When you are a public company, there is all kinds of pressure on management to deliver performance consistently, quarter after quarter. This pressure comes from your shareholders but it also comes from Wall Street who wants you to conduct yourself in a certain way, which suits their interests and not necessarily your own. This includes doing quarterly conference calls with analysts, or doing share splits when your stock becomes too valuable. A great example came just this week. Two proposals have been put forth for the upcoming annual meeting of Berkshire Hathaway which will take place in May. The two proposals would require Berkshire to produce reports annually on its efforts related to climate change, as well as a report which would assess Berkshire’s diversity and inclusion efforts in its workforce. Both of these proposals are expected to be soundly rejected at the annual meeting, not because those topics don’t warrant discussion and action, but because Berkshire leaves such matters to the discretion of its subsidiaries and adding these reports at the parent level would be contrary to their culture.
There are very few companies in the world who would have the ability to just say no to proposals like this, given the politically charged atmosphere in 2021. Still I think it’s the right decision. I agree with spirit of the proposals entirely, but I don’t think Berkshire Hathaway needs to start producing reports at the parent company level just to show all of the good work on these fronts that they are already doing at the subsidiary level. And I certainly don’t think Berkshire Hathaway should start meddling with their subsidiaries when 50+ years of success indicates that not meddling is working just fine. Ultimately Berkshire’s ability to do so is safeguarded by Buffett, but given the culture that has been created, I think it will survive beyond him, and that is a tremendous advantage for Berkshire Hathaway over other companies who are more vulnerable to such public pressure.
Getting back to Netflix, the question is, will their culture be as enduring as Berkshire Hathaway’s and can it be replicated in other companies? I think that by virtue of the fact people are writing books about it Netflix’s culture is here to stay. Whether or not it can be replicated by other companies, like say Disney, is harder to figure out. There are obviously incentives for companies to try and copy Netflix’s success, so incentives are definitely in favour of replication. On the other hand, most of their competitors are established companies with their own cultures. These are like big ocean liners that have a momentum all to themselves and can be tough to turn around. I think if Disney wanted to start acting like Netflix, it would take time and a lot of effort to start incorporating these policies into their workforce, and there is no guarantee they would be successful.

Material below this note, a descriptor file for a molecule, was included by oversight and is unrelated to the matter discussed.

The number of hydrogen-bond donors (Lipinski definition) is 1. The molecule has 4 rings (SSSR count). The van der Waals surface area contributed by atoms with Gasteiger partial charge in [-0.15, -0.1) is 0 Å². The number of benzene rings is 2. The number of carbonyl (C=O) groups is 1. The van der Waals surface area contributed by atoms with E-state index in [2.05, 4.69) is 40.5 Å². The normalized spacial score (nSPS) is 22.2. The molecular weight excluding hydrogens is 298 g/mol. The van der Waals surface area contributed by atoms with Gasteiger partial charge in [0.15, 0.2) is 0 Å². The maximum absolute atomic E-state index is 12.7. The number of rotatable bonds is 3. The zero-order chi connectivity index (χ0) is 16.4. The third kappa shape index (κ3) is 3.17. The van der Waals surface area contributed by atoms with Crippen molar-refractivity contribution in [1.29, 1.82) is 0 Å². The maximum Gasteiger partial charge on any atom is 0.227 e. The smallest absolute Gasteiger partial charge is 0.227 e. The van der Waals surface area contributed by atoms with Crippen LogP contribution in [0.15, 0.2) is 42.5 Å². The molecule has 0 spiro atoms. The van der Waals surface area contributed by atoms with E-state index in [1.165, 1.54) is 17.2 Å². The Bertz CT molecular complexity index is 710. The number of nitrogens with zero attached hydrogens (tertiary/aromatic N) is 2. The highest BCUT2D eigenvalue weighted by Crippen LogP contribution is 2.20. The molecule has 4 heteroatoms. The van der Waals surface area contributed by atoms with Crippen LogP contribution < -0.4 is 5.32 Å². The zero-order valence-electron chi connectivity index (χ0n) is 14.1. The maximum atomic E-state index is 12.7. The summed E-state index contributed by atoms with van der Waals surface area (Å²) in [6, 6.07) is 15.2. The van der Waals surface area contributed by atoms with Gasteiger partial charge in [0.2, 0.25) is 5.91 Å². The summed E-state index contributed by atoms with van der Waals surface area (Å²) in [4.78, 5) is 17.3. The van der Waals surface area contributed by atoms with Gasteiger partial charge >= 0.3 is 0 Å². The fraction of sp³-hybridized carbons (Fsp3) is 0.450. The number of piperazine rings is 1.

Far more likely in my opinion that some upstart new company will decide to implement Netflix’s ideas right from the start. But of course any upstart competitor to Netflix is going to have to contend with all of the advantages that Netflix’s scale and experience afford it. That means that the upstart is not only going to have to replicate Netflix’s culture, but they are likely going to have to improve on it somehow. Netflix is now the Blockbuster of streaming. While it’s certainly not impossible they could be toppled, it won’t be easy at all to do so.
I think that much of the money to be made investing in Netflix has already been made, though I still think it’s a great company. But learning the lessons of Netflix’s cultural advantage can provide insights into other companies who might have unique and advantageous cultures. In a world where traditional moats of businesses are becoming less durable and harder to find, a cultural moat of a business can be stronger and more important than ever, and investors should be on the lookout for them.
- Craig White, BA, LL.B., CIM®
Craig White is an Investment Advisor at Endeavour Wealth Management with iA Private Wealth, an award-winning office as recognized by the Carson Group. Together with his partners he provides comprehensive wealth management planning for business owners, professionals and individual families.
This information has been prepared by Craig White an Investment Advisor for iA Private Wealth and does not necessarily reflect the opinion of iA Private Wealth. The information contained in this newsletter comes from sources we believe reliable, but we cannot guarantee its accuracy or reliability. The opinions expressed are based on an analysis and interpretation dating from the date of publication and are subject to change without notice. Furthermore, they do not constitute an offer or solicitation to buy or sell any of the securities mentioned. The information contained herein may not apply to all types of investors. The Investment Advisor can open accounts only in the provinces in which they are registered.